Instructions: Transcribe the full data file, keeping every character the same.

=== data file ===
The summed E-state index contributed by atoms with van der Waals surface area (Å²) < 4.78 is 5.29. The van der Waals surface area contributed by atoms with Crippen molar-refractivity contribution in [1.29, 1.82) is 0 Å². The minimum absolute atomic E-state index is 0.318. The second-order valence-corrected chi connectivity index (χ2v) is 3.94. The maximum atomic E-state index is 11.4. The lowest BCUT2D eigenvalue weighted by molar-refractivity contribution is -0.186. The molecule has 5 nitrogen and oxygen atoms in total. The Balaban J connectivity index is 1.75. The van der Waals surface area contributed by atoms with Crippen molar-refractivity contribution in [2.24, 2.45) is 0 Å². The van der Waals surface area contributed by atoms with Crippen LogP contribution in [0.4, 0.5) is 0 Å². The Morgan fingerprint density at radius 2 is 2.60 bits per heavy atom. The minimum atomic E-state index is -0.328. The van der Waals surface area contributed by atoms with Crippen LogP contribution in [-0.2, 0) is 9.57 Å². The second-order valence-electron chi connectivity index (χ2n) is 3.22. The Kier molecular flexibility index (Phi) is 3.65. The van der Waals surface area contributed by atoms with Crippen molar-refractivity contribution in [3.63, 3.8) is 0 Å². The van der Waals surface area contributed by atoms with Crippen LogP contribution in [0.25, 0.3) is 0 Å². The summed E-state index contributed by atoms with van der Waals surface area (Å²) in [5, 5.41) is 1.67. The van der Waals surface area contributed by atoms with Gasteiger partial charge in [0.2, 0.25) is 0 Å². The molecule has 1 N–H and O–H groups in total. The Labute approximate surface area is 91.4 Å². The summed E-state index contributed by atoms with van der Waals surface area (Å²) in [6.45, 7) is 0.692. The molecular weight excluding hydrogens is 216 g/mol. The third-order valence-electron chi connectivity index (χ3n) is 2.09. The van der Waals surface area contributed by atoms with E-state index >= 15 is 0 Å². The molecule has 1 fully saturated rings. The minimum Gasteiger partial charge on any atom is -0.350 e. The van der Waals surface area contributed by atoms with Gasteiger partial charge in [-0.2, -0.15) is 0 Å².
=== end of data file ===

The summed E-state index contributed by atoms with van der Waals surface area (Å²) < 4.78 is 5.29. The van der Waals surface area contributed by atoms with Crippen molar-refractivity contribution in [1.29, 1.82) is 0 Å². The minimum absolute atomic E-state index is 0.318. The second-order valence-corrected chi connectivity index (χ2v) is 3.94. The maximum atomic E-state index is 11.4. The lowest BCUT2D eigenvalue weighted by molar-refractivity contribution is -0.186. The molecule has 5 nitrogen and oxygen atoms in total. The Balaban J connectivity index is 1.75. The van der Waals surface area contributed by atoms with Crippen molar-refractivity contribution in [2.24, 2.45) is 0 Å². The van der Waals surface area contributed by atoms with Crippen LogP contribution in [0.4, 0.5) is 0 Å². The Morgan fingerprint density at radius 2 is 2.60 bits per heavy atom. The minimum atomic E-state index is -0.328. The van der Waals surface area contributed by atoms with Crippen LogP contribution in [-0.2, 0) is 9.57 Å². The second-order valence-electron chi connectivity index (χ2n) is 3.22. The Kier molecular flexibility index (Phi) is 3.65. The van der Waals surface area contributed by atoms with Crippen molar-refractivity contribution in [3.63, 3.8) is 0 Å². The van der Waals surface area contributed by atoms with Crippen LogP contribution in [0.25, 0.3) is 0 Å². The summed E-state index contributed by atoms with van der Waals surface area (Å²) in [5, 5.41) is 1.67. The van der Waals surface area contributed by atoms with Gasteiger partial charge in [0.2, 0.25) is 0 Å². The molecule has 1 N–H and O–H groups in total. The Labute approximate surface area is 91.4 Å². The summed E-state index contributed by atoms with van der Waals surface area (Å²) in [6.45, 7) is 0.692. The molecular weight excluding hydrogens is 216 g/mol. The third-order valence-electron chi connectivity index (χ3n) is 2.09. The van der Waals surface area contributed by atoms with E-state index >= 15 is 0 Å². The molecule has 1 fully saturated rings. The minimum Gasteiger partial charge on any atom is -0.350 e. The van der Waals surface area contributed by atoms with Gasteiger partial charge in [-0.2, -0.15) is 0 Å².